Informing policy. Inspiring change. Improving lives.
1200 18th Street NW, Suite 301
Washington, DC 20036
202 785-5100
iwpr@iwpr.org

Recent Publications

Latest Reports from IWPR

Women and Men Share Stronger Job Gains in December—Women’s Unemployment Rate Is at 4.8 Percent; Men’s at 5.2 Percent
by Institute for Women's Policy Research (January 2016)

The Institute for Women’s Policy Research (IWPR) analysis of the January employment report from the U.S. Bureau of Labor Statistics (BLS) finds that women gained 141,000 jobs and men gained 151,000 for a total of 292,000 jobs added in December. Revisions to preliminary estimates of nonfarm payroll employment for October and November improved the picture for men adding 121,000 jobs to previous releases. Those revisions reduced the number of jobs added for women by 12,000 in October and November. The overall unemployment rate remained steady at 5.0 percent in November and December.

 

Brief of Institute for Women’s Policy Research, National Association of Social Workers, Texas Chapter of National Association of Social Workers, and Re:Gender as Amici Curiae In Support of Petitioners (Whole Woman’s Health v. Cole)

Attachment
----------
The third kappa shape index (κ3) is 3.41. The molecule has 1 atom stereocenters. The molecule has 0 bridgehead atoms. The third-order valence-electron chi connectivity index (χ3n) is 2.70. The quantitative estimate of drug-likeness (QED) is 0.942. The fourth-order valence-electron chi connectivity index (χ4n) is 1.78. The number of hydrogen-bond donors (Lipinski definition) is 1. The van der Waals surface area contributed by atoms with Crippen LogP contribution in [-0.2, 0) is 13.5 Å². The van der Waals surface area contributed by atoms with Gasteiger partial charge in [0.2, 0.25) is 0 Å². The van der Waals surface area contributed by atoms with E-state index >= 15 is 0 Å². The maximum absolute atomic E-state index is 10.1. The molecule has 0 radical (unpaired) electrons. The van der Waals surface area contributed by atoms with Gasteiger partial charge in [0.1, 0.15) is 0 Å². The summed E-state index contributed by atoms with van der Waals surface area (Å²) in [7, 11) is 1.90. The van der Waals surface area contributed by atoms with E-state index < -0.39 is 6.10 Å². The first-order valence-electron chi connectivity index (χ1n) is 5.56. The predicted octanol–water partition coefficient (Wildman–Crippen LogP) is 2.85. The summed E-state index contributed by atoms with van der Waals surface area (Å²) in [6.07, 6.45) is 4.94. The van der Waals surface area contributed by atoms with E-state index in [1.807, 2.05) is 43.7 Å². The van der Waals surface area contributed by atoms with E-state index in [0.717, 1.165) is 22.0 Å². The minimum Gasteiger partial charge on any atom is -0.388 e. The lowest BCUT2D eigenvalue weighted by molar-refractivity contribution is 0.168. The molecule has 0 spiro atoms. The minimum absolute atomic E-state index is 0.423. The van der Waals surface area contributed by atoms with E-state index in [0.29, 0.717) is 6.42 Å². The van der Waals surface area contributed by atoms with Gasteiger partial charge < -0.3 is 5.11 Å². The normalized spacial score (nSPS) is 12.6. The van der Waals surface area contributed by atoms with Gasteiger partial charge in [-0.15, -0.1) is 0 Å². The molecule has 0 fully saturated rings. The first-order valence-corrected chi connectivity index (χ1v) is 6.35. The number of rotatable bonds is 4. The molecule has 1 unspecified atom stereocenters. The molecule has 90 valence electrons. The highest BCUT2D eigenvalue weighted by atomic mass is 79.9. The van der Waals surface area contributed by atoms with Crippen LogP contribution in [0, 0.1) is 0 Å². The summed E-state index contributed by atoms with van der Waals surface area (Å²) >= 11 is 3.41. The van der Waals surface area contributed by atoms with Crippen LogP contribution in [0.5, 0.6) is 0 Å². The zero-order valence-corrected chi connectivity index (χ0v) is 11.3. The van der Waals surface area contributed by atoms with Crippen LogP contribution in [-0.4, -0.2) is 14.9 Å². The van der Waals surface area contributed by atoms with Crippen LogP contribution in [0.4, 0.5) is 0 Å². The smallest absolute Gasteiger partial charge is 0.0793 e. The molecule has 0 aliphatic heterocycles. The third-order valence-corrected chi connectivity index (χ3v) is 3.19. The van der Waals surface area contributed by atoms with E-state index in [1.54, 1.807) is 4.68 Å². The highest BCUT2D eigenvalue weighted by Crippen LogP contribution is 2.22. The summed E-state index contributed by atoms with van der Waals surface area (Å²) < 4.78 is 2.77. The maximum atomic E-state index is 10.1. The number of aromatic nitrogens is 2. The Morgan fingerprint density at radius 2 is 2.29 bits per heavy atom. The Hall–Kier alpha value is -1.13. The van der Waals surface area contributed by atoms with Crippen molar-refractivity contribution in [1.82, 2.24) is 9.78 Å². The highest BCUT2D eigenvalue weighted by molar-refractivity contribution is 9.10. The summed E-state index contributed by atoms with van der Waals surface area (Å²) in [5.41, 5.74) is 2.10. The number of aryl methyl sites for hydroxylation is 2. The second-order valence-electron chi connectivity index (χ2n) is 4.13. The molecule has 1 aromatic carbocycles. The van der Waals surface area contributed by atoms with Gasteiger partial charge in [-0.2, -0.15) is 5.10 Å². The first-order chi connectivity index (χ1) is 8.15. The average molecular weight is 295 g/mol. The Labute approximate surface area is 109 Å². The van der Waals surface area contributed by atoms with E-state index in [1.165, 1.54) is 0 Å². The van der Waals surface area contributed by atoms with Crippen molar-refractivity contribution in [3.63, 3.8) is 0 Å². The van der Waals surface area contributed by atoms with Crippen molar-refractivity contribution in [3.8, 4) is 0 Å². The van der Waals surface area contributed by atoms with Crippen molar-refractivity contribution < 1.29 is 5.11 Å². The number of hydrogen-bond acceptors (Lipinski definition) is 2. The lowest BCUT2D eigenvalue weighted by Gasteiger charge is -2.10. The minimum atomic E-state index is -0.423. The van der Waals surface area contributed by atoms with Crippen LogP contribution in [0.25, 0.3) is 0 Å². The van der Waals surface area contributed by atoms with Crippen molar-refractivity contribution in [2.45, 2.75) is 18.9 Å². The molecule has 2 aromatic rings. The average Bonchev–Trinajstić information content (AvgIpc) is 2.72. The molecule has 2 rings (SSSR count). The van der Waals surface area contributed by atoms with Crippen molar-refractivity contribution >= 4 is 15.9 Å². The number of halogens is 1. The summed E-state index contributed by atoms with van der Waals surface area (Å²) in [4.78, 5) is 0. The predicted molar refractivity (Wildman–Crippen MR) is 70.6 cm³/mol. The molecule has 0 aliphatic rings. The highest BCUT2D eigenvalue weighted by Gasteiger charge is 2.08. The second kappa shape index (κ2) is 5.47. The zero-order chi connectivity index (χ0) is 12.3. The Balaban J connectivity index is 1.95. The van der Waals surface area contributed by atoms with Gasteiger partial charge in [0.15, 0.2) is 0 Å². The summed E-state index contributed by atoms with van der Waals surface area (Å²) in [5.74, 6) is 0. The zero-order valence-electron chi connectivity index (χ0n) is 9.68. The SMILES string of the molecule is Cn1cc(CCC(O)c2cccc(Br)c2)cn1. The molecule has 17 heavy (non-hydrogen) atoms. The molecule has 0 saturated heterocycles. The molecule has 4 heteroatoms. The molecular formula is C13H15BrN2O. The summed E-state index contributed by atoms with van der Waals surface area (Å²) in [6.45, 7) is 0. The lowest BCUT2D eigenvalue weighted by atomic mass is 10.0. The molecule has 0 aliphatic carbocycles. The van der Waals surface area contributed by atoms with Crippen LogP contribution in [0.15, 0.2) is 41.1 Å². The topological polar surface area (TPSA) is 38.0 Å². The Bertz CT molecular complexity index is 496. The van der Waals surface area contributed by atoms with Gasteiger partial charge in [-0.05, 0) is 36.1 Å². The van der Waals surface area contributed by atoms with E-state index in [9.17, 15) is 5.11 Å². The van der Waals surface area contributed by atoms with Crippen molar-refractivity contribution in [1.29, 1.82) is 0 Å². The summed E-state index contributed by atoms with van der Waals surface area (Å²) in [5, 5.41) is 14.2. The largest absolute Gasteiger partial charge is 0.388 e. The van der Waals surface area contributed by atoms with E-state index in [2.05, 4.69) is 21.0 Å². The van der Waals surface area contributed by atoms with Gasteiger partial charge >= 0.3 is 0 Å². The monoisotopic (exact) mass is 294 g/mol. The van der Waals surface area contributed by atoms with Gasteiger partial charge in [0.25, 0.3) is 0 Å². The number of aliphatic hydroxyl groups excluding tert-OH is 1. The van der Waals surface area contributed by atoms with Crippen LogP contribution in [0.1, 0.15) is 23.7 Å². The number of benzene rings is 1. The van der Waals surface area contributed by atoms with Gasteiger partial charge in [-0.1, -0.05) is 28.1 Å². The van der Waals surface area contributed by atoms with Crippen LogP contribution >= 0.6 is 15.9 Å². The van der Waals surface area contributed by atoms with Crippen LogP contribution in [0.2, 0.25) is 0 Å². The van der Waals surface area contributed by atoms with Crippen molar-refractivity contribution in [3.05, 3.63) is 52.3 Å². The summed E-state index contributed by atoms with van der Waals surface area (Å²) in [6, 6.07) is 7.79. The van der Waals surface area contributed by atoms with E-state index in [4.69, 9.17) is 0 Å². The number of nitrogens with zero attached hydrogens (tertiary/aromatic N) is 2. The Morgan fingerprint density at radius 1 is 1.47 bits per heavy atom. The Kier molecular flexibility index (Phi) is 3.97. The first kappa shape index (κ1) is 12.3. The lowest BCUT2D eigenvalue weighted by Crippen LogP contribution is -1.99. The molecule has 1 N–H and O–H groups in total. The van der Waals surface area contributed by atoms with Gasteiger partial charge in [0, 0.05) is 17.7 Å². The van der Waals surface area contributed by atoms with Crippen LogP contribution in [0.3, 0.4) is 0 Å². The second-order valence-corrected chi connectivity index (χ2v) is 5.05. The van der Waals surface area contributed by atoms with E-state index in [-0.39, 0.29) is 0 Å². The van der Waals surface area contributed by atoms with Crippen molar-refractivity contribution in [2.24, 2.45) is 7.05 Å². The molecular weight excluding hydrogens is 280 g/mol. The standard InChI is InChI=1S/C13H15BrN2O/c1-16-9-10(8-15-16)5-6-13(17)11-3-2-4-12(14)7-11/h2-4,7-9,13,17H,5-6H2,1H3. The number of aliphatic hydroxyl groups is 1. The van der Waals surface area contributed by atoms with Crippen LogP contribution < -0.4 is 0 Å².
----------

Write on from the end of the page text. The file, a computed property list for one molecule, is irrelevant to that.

by Institute for Women's Policy Research, National Association of Social Workers, Texas Chapter of National Association of Social Workers, and Re:Gender (January 2016)

Amici the Institute for Women’s Policy Research, the National Association of Social Workers, the Texas Chapter of the National Association of Social Workers, and Re:Gender (formerly the National Council for Research on Women) are organizations committed to improving the health and well-being of women and their families nationally and in the state of Texas. They have submitted an amicus brief in support of the petitioners in Whole Woman’s Health v. Cole that sets forth the particularly poor health and well-being outcomes facing women and their families in the state of Texas, including higher cancer incidence and mortality rates, lower life expectancy, and lack of access to affordable health and prenatal care. The brief explains how these poor health outcomes in part reflect policy choices of the Texas legislature. It concludes by arguing that, although Texas has justified H.B. 2 as legislation intended to improve the health of women in the state, Texas’s track record suggests otherwise, and the Supreme Court should thus take into account Texas’s failure to implement various health promotion policies as it assesses whether the stated purpose behind H.B. 2 withstands constitutional scrutiny.

 
Document Actions
Go to Home Page